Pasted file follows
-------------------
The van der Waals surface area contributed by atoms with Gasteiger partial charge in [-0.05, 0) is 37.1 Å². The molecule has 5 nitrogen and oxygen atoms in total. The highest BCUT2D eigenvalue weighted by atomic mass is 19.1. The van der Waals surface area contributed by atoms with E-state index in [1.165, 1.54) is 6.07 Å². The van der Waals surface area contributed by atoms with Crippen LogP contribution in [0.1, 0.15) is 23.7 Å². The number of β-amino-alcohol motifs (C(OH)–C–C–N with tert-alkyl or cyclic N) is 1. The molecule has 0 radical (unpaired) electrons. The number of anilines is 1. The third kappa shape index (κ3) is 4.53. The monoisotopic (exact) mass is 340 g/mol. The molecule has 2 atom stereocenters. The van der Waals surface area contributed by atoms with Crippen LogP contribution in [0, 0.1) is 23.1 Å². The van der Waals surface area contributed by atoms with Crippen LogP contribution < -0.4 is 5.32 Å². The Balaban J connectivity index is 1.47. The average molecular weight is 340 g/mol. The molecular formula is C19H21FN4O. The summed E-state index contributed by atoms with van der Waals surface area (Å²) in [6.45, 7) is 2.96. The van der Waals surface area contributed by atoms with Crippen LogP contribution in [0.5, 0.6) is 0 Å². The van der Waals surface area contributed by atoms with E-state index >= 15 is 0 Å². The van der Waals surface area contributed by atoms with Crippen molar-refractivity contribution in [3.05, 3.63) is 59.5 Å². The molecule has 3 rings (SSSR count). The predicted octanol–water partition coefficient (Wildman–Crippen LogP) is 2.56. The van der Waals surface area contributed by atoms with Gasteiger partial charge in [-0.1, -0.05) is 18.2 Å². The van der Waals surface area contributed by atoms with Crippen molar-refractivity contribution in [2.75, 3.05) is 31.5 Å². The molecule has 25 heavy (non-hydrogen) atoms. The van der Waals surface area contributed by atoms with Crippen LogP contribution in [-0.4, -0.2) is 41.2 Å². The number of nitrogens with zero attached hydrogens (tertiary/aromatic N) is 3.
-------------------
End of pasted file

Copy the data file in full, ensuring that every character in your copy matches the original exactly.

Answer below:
The van der Waals surface area contributed by atoms with Gasteiger partial charge in [-0.05, 0) is 37.1 Å². The molecule has 5 nitrogen and oxygen atoms in total. The highest BCUT2D eigenvalue weighted by atomic mass is 19.1. The van der Waals surface area contributed by atoms with E-state index in [1.165, 1.54) is 6.07 Å². The van der Waals surface area contributed by atoms with Crippen LogP contribution in [0.1, 0.15) is 23.7 Å². The number of β-amino-alcohol motifs (C(OH)–C–C–N with tert-alkyl or cyclic N) is 1. The molecule has 0 radical (unpaired) electrons. The number of anilines is 1. The third kappa shape index (κ3) is 4.53. The monoisotopic (exact) mass is 340 g/mol. The molecule has 2 atom stereocenters. The van der Waals surface area contributed by atoms with Crippen LogP contribution in [0, 0.1) is 23.1 Å². The van der Waals surface area contributed by atoms with Crippen LogP contribution < -0.4 is 5.32 Å². The Balaban J connectivity index is 1.47. The average molecular weight is 340 g/mol. The molecular formula is C19H21FN4O. The summed E-state index contributed by atoms with van der Waals surface area (Å²) in [6.45, 7) is 2.96. The van der Waals surface area contributed by atoms with Crippen LogP contribution in [0.5, 0.6) is 0 Å². The van der Waals surface area contributed by atoms with E-state index >= 15 is 0 Å². The van der Waals surface area contributed by atoms with Crippen molar-refractivity contribution in [3.05, 3.63) is 59.5 Å². The molecule has 3 rings (SSSR count). The predicted octanol–water partition coefficient (Wildman–Crippen LogP) is 2.56. The van der Waals surface area contributed by atoms with Gasteiger partial charge in [-0.1, -0.05) is 18.2 Å². The van der Waals surface area contributed by atoms with Crippen molar-refractivity contribution in [2.75, 3.05) is 31.5 Å². The molecule has 25 heavy (non-hydrogen) atoms. The van der Waals surface area contributed by atoms with Crippen LogP contribution in [-0.4, -0.2) is 41.2 Å². The number of nitrogens with zero attached hydrogens (tertiary/aromatic N) is 3.